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Building Thickness sander - Drum Question

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Forum topic by wildbill001 posted 1114 days ago 3866 views 1 time favorited 16 replies Add to Favorites Watch
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wildbill001

99 posts in 1241 days


1114 days ago

Topic tags/keywords: thickness sander drum sander question homemade

Building a thickness sander based on designs I’ve seen here and on the ‘net’. One thing I rarely, if ever, see mentioned is attachment of the wooddisk to the shaft. Some folks have said that the epoxy/glue they used to glue-up the drum was sufficient to hold to the shaft. Others don’t mention anything about it.

I have a 5/8” shaft, with 5” MDF disks. The disks move easily along the shaft after drilling a 5/8” hole. I can’t help but wonder if I need to somehow “pin” the drum to the shaft to keep it from free-wheeling.

So for those who have gone down this road, How did you attach the disks to the shaft ?

TIA

Bill

-- "You can tell the pioneers by the arrows in their back" -- Unknown


16 replies so far

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Bertha

12951 posts in 1292 days


#1 posted 1114 days ago

I considered making one of these. You could grind a flat into the shaft to engage a long machine screw inserted from the perimeter of the disk. You could also thread the axle and capture the disks with nuts. I was worried about exactly what you’re worrying about; I applaud you for going for it!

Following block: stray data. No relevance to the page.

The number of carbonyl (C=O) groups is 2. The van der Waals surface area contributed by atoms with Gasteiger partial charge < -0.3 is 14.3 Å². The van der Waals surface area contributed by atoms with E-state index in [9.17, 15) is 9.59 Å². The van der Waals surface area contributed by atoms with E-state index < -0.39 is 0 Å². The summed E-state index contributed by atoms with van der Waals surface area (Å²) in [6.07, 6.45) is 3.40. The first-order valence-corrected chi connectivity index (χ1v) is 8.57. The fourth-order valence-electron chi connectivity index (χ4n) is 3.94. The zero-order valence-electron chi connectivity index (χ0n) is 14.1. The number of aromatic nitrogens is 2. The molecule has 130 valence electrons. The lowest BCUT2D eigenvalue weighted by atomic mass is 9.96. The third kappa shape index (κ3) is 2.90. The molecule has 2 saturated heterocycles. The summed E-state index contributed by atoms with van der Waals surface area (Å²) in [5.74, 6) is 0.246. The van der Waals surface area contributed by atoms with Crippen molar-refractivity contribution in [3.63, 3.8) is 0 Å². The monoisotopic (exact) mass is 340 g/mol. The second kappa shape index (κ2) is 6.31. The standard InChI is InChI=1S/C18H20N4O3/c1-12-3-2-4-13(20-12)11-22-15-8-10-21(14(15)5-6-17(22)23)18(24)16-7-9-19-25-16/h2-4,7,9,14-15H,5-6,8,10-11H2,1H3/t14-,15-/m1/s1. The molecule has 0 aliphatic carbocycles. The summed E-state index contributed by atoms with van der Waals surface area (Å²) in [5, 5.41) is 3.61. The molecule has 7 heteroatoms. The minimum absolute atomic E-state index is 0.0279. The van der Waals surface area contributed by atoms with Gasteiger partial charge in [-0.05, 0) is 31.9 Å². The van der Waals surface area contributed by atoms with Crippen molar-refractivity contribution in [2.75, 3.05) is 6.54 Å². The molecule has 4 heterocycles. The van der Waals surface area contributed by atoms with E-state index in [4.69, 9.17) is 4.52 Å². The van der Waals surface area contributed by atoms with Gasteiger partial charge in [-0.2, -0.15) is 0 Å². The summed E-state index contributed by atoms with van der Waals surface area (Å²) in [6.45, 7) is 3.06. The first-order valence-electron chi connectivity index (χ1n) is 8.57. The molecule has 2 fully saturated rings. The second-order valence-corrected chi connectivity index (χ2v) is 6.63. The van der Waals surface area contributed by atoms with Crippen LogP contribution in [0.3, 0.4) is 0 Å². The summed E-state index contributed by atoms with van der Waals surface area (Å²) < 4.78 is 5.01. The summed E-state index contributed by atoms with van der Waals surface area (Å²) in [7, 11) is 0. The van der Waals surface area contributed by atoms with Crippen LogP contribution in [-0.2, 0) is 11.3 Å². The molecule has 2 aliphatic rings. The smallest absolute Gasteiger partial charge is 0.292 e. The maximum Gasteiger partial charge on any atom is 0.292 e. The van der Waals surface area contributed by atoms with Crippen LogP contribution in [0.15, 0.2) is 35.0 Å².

-- My dad and I built a 65 chev pick up.I killed trannys in that thing for some reason-Hog

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crank49

3338 posts in 1570 days


#2 posted 1114 days ago

Caution! A 5/8” dia shaft is pretty small for the mass you are wanting to spin. across the length most drums need to be; I’m assuming over 20” or so. If it was a metal drum, no problem; the drum itself adds rigidity. Not so much so with wood or MDF. Then, to drill a 1/4” hole through this shaft in three places; I don’t think I want to be standing in the line of fire when this thing revs up.

From what I have read, most of these drums use 5/8” dia. shaft for a 16” to 18” drum. One builder said if he were doing it over, or going any longer, he would use 1”, but didn’t say why.

The link below here is another LJ who did this. His, and 3 or 4 other threads I read, indicate they only attach the drum disks to the shaft with epoxy.
http://www.rockslide.org/drum%20sander.html

-- Michael :-{| “If you tell a big enough lie and tell it frequently enough, it will be believed.” ― A H

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Bertha

12951 posts in 1292 days


#3 posted 1114 days ago

Good point, Cr1. How are the other guys around here doing it?

-- My dad and I built a 65 chev pick up.I killed trannys in that thing for some reason-Hog

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wildbill001

99 posts in 1241 days


#4 posted 1114 days ago

Let me clarify. I’m planning on a width of 12”, possibly shorter but certainly no longer.

Bill

-- "You can tell the pioneers by the arrows in their back" -- Unknown

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crank49

3338 posts in 1570 days


#5 posted 1114 days ago

Well, for a 12” drum width, based on other projects I have read, you should be okay.

As far as attaching the disks to the shaft, the epoxy will absolutely adhere to the ID of the disks.